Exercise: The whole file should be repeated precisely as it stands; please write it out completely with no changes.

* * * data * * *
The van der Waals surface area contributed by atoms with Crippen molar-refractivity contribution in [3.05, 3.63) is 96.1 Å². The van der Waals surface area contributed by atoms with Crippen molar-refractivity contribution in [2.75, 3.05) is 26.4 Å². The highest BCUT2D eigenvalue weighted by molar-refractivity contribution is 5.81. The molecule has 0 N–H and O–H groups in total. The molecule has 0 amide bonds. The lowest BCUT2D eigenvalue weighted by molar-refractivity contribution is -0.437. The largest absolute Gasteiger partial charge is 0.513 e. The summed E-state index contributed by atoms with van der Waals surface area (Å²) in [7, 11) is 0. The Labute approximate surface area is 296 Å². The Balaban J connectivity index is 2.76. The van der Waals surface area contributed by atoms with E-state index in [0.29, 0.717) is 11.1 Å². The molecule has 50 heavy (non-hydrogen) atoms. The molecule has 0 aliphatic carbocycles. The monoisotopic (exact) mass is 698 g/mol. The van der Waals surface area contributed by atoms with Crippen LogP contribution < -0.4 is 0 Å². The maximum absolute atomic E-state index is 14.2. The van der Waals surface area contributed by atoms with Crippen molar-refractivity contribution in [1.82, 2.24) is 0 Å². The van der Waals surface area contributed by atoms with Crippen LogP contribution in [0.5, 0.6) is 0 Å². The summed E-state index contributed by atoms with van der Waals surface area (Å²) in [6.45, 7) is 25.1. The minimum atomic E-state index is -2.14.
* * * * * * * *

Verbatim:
The van der Waals surface area contributed by atoms with Crippen molar-refractivity contribution in [3.05, 3.63) is 96.1 Å². The van der Waals surface area contributed by atoms with Crippen molar-refractivity contribution in [2.75, 3.05) is 26.4 Å². The highest BCUT2D eigenvalue weighted by molar-refractivity contribution is 5.81. The molecule has 0 N–H and O–H groups in total. The molecule has 0 amide bonds. The lowest BCUT2D eigenvalue weighted by molar-refractivity contribution is -0.437. The largest absolute Gasteiger partial charge is 0.513 e. The summed E-state index contributed by atoms with van der Waals surface area (Å²) in [7, 11) is 0. The Labute approximate surface area is 296 Å². The Balaban J connectivity index is 2.76. The van der Waals surface area contributed by atoms with E-state index in [0.29, 0.717) is 11.1 Å². The molecule has 50 heavy (non-hydrogen) atoms. The molecule has 0 aliphatic carbocycles. The monoisotopic (exact) mass is 698 g/mol. The van der Waals surface area contributed by atoms with Crippen LogP contribution < -0.4 is 0 Å². The maximum absolute atomic E-state index is 14.2. The van der Waals surface area contributed by atoms with Crippen molar-refractivity contribution in [1.82, 2.24) is 0 Å². The van der Waals surface area contributed by atoms with Crippen LogP contribution in [0.5, 0.6) is 0 Å². The summed E-state index contributed by atoms with van der Waals surface area (Å²) in [6.45, 7) is 25.1. The minimum atomic E-state index is -2.14.